Wow, never underestimate the drawing power of Michael Cera. This kid is the most awkward looking and acting actor on the planet, destined to be relegated to one-trick pony status unless he stops letting himself be typecast, but my God does he have comedic appeal. The screening I attended for Youth in Revolt was sold out almost an hour in advance, something unheard of and definitely worthy of mention. You’d think people would be sick of him by now—I know I am—but the glimmer of hope that his character Nick’s alternate persona Francois could grow some hair on the chest of his boyish innocence was too strong to resist. And you won’t be disappointed in that department; Cera’s creepily wide eyes, prepubescent moustache, and uninhibited actions are a laugh riot. Unfortunately, too much of his nerdiness still comes through the façade of cool, not enough to make this otherwise pretentiously dialogued, long-winded tale without merit though—it’s deserving of a look for sure.
Miguel Arteta has had his hand in creating some very good subtle comedy, oftentimes pairing with Mike White’s talents as writer, actor, or both. Arteta was behind the camera on The Good Girl and a brilliant short film Are You the Favorite Person of Anybody?, not to mention some episodes of the dramedy “Six Feet Under”. In other words, he knows how to get laughs while remaining poignant and reserved. So, seeing him involved with Revolt was a bit surprising to me, especially since they had billed the trailers to be an uproarious comedy with “that dude from The Hangover”, (hate to break it to you, but Zach Galifianakis is only onscreen for about ten minutes). However, the actual film is a nice hybrid of styles, definitely the most purposeful comedy he’s done, yet still retaining indie sensibilities and artistic flourishes. I forgive the overzealous use of slomotion—especially since it’s utilized so cautiously, not too slow that it’s added for dramatic effect or big laughs, but just slow enough to be noticeable and beg the question why—because I actually enjoyed the charmingly crude animation sequences, as well as the humorous quasi-splitscreen of pitting both Ceras in frame together, distinctly dissimilar to one another.
On to the film itself, the main plot concerns a soft-spoken, too nice 16-year old that has just met the girl of his dreams. Thanks to the deadbeat boyfriend of his mother, frightened by the three sailors he sold a lemon car too, the trio go to the woods to camp, causing fate to allow for the stars’ alignment and Nick meeting Portia Doubleday’s Sheeni Saunders. She is cut from the same cloth as he, in love with French New Wave while he Italian cinema and playing Serge Gainsbourg records to his Frank Sinatra—they are soulmates of the intellectual elite. Even their parents are similar in the fact their children are aliens to them; Nick’s are borderline trailer trash and Sheeni’s are religious kooks, neither quite the breeding ground for stimulating, unbiased discourse. But, while their delicate tastes are congruent, their lifestyles are not. Sheeni wants an adventurous future with a man full to brim in confidence and strength, two things any Cera character is lacking in immensely. Francois Dillinger is therefore introduced into the fold as the man Nick never had the guts to be. He’s an unruly juvenile delinquent and sexual deviant, a perfect combination for some good fun.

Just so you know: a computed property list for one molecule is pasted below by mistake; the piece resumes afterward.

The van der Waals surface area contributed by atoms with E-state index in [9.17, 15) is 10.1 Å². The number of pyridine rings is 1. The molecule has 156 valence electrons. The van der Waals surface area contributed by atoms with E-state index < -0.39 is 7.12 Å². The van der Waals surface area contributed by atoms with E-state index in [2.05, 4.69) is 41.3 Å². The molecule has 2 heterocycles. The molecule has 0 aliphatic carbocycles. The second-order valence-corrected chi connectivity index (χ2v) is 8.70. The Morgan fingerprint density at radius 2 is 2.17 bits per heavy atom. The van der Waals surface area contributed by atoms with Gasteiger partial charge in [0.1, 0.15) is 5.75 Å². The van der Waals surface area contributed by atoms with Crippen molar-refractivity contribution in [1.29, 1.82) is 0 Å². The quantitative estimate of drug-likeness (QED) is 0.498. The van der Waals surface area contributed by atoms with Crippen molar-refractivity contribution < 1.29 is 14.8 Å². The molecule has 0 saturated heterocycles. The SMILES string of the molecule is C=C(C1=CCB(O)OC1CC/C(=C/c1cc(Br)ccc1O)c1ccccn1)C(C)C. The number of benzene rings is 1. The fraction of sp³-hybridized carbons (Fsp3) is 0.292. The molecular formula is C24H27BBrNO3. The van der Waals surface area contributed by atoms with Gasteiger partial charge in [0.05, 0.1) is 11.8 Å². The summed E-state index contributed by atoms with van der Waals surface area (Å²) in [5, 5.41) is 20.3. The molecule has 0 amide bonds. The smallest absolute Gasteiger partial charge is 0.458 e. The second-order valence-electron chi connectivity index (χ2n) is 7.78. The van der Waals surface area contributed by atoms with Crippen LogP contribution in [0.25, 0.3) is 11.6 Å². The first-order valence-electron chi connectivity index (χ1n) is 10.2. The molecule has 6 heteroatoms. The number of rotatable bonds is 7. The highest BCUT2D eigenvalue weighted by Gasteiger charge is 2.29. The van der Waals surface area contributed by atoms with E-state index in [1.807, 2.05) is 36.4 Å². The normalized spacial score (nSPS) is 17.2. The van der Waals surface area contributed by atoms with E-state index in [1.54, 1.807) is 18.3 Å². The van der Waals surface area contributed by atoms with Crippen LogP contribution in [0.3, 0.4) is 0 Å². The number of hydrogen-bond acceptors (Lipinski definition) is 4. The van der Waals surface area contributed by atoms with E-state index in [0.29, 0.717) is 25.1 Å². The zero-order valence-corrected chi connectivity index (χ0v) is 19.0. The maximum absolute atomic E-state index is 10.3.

I really liked the supporting cast going along for the ride, despite their limited involvement. Jean Smart has been playing the unbalanced, aging beauty queen to perfection for years now; Steve Buscemi seems to be filling out the loudmouth, hard-nosed parental figure this year, which is weird considering his own gawky build; and Fred Willard is brilliant with the laughs, that voice of his with its ever-fluctuating volume made for comedy. Adhir Kalyan is starting to make a name for himself of late, here playing a Brit and kindred spirit of Nick’s, helping him get into more trouble; Erik Knudsen, as our lead’s best friend Lefty, is the perfect amount of awkward obsessive; and, frankly, it’s just always great seeing M. Emmet Walsh in front of the camera. As for our leading lady, I thought Doubleday did quite the job pulling off that wiser than her years’ attitude, the muse behind the destruction that’s definitely worth the effort. She is a little Lolita, casting her spell on Nick in such a way that it wouldn’t surprise you if she pulled the rug out and crushed him for his troubles. Quite the enigma, she seems to also be caught under his spell … boy would I like to know how he manages that one.
And that brings us to the indispensable work of one Michael Cera. It never ceases to amaze that he can play the same role over and over again, but do it so well that you sometimes forget you’ve seen it before. No one can deliver the lines he is given with better timing or biting sarcastic wit. It also doesn’t hurt that he is so natural in his actions and expressions. He can get away with stuff like oddly crossed forearms or goofy, free-form arm-flailing when at a run, even eliciting a laugh rather than a scowl at is unoriginality. There is a sense of empathy with him, memories of a time when you yourself were that strange and introverted. I absolutely loved his reaction to getting kissed post-dog smooch by Sheeni, but I enjoyed Francois’s oneliners and idiosyncrasies more. Just the way he smoked his cigarette, putting it to his mouth cupped in his palm and than out again, gripped between his ring and pinkie finger is mesmerizing. The addition of the pinkie ring and carefree attitude make this imagined miscreant my new hero. As for the pinkie itself, well I won’t mention where its other adventures lay—animated hilarity.
Youth in Revolt 7/10